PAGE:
The Origins of GRITT & Trellus Health
As any entrepreneur will attest, the road to innovation is never straight and comes with a fair number of unexpected twists. In this article, Dr. Laurie Keefer recounts how she became an accidental gastrointestinal psychologist, the origin story of the GRITT™ method, and how it led to her co-founding Trellus Health.
The Gaining Resilience through Transitions (GRITT™) method was invented by two passionate women scientists — Dr. Laurie Keefer, PhD, and Dr. Marla C. Dubinsky, MD — who, for 20 years each, had been working in their own separate research laboratories to improve the lives of patients with IBD (Inflammatory Bowel Disease).
Dr. Keefer’s research lab at Northwestern Medicine in Chicago focused primarily on predicting which patients would have difficulty adjusting to a diagnosis of IBD and the role of behavioral interventions in improving their self-management.
Dr. Dubinsky’s research lab at Cedars Sinai in Los Angeles focused primarily on predicting, using novel biomarkers and clinical disease characteristics, which patients would have the most severe disease, and developing patient-friendly risk stratification tools to ensure patients were offered the right medical therapies at the right time.
A chance encounter
While Dr. Keefer and Dubinsky’s approach to treating IBD came from very different scientific backgrounds, their goals were the same — to identify the biological, psychological, and social determinants of IBD outcomes that would ultimately lead to more personalized, timely, less costly, and more effective care.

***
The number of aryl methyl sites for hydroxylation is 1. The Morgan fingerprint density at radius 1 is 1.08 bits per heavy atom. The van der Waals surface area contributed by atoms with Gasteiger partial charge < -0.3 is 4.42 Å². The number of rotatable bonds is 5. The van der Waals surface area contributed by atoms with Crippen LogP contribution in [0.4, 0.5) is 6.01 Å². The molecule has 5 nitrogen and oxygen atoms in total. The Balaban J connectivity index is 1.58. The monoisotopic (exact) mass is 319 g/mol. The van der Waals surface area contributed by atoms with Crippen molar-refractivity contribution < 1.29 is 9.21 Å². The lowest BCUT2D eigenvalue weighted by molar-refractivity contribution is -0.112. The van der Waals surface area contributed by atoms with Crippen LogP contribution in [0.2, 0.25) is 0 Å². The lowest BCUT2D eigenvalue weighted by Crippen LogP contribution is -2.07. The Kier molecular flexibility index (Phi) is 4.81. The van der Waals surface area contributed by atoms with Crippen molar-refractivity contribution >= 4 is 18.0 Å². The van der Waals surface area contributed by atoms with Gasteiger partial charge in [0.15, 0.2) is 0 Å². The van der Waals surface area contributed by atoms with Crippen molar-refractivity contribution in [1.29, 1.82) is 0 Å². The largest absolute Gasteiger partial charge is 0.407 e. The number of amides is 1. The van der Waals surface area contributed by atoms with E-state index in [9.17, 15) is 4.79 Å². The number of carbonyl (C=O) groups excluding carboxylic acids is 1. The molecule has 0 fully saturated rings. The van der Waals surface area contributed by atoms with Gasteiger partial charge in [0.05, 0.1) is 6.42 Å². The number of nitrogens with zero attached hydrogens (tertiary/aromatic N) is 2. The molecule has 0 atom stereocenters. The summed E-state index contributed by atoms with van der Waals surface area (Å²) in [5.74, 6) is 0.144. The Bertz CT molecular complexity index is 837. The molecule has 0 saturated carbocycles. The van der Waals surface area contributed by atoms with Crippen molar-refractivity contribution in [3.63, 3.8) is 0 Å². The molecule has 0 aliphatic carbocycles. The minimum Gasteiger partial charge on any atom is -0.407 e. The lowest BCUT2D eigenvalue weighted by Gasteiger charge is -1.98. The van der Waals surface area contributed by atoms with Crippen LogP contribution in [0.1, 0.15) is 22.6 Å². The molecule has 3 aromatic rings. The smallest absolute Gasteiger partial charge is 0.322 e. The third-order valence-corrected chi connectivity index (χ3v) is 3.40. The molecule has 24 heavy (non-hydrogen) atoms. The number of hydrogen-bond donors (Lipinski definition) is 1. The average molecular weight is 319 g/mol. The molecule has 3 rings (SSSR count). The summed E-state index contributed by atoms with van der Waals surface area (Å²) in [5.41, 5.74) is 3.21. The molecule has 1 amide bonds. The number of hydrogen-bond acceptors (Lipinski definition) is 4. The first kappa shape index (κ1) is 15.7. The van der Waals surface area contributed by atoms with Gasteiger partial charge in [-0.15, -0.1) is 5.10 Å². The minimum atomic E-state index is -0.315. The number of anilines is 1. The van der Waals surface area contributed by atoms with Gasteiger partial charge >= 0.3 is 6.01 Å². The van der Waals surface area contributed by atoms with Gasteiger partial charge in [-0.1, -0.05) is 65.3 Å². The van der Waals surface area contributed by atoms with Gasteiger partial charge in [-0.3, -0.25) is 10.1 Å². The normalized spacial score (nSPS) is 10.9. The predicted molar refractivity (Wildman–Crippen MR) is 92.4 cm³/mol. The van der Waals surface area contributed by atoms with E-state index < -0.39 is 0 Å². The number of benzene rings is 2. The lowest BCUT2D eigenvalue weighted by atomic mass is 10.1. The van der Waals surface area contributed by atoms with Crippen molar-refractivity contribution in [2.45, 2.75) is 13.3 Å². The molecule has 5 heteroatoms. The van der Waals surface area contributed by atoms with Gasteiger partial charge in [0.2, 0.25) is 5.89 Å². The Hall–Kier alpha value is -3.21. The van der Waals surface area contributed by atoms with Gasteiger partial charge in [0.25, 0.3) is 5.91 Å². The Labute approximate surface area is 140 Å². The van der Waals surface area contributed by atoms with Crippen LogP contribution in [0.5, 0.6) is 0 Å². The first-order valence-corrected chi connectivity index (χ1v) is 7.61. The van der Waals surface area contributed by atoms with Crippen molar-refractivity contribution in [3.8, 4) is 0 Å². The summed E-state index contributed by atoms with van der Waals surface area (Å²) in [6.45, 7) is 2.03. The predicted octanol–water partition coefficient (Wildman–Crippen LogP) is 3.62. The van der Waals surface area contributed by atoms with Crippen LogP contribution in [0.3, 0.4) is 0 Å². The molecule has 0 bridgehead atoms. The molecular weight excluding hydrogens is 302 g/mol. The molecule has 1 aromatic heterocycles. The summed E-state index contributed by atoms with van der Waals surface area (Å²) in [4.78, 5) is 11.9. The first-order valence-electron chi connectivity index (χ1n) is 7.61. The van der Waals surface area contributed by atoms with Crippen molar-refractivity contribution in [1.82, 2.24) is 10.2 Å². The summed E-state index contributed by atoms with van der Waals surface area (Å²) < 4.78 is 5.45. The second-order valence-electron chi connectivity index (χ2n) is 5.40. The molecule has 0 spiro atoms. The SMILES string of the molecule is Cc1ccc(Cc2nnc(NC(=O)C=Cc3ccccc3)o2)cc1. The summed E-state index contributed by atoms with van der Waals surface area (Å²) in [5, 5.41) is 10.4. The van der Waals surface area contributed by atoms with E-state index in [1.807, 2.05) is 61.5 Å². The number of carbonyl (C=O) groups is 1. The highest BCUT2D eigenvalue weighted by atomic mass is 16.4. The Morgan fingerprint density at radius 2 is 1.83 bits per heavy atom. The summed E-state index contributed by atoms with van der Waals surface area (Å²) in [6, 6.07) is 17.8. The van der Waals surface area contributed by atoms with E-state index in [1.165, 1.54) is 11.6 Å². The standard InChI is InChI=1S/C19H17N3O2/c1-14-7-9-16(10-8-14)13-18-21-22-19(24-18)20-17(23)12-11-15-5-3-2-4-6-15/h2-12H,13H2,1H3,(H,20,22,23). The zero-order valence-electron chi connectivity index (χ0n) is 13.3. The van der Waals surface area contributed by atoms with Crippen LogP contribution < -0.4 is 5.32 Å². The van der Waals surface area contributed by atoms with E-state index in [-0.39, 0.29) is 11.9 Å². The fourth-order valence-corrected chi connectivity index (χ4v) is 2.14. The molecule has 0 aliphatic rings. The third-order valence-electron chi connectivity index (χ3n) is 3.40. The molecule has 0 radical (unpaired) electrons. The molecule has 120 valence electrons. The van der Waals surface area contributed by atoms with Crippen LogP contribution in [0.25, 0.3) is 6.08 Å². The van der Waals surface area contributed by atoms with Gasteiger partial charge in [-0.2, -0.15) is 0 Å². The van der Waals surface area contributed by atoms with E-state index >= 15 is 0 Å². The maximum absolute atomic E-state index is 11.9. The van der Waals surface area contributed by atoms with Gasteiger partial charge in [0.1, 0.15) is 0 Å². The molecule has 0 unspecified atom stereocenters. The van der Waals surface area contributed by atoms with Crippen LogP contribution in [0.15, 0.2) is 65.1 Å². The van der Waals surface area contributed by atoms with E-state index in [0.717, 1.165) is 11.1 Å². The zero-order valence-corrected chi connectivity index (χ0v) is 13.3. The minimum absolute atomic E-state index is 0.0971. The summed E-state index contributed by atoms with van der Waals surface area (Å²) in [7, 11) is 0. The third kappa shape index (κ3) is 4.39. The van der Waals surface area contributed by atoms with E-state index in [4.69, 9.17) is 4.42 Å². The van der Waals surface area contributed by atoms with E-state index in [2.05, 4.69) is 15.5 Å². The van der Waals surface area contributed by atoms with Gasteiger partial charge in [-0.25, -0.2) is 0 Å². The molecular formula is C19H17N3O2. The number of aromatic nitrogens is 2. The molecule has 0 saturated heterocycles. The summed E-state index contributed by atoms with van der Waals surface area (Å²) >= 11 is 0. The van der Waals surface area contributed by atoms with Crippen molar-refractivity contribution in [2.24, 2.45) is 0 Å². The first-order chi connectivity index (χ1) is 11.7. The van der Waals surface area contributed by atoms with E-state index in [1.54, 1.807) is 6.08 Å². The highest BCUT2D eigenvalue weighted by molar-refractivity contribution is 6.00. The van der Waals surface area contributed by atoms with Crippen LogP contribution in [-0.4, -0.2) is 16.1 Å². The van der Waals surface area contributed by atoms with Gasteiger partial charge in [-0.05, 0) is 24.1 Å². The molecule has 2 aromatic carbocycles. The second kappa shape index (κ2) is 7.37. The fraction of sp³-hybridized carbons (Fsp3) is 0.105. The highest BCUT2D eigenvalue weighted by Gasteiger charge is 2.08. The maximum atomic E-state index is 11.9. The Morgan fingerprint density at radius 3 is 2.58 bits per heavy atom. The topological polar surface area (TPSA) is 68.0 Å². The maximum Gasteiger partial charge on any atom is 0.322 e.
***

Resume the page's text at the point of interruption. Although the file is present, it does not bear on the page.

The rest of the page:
In a true universe-aligning moment, Dr. Keefer and Dubinsky were both experiencing personal life transitions that landed them in New York City. Dr. Dubinsky, to direct the newly built Susan and Leonard Feinstein IBD Clinical Center at Mount Sinai Hospital, and Dr. Keefer, to set up within it the second-ever fully integrated, multi-disciplinary IBD clinical programs in the world.
The journey may be accidental, but the outcome is not!
I am an accidental gastrointestinal (GI) psychologist. When I started my PhD in clinical psychology at the University of Albany in 1998, I had no idea that a psychologist would study medicine, let alone GI physiology and … well … poop!
While somewhat unprecedented, I spent the next 2 decades on the faculty of gastroenterology divisions in academic medical centers, providing psychosocial care to patients with a range of digestive disorders, including IBD (inflammatory bowel disease), IBS (irritable bowel syndrome), reflux, and even belching and hiccups!
Some of the most challenging clinical scenarios I saw were the young patients diagnosed with Crohn’s disease and ulcerative colitis (UC) whose symptoms were often severe, unpredictable, and life-altering. As a health psychologist embedded in the same location as the patient’s IBD healthcare team, I had a competitive advantage over therapists in the community — I could evaluate a patient’s biological and psychosocial determinants of health in context.
This contextual approach to IBD care turned out to be critical. There was a clear gap between a patient’s physical disease status and their behavioral and emotional well-being.
A tale of two patients
Over my years of practice, I began to observe a trend in the patients I saw.
The first group of patients approached their diagnosis with the attitude that things could always be worse, showed gratitude for their providers and the medical care they received, and didn’t let the limitations imposed by their IBD prevent them from pursuing meaningful life goals.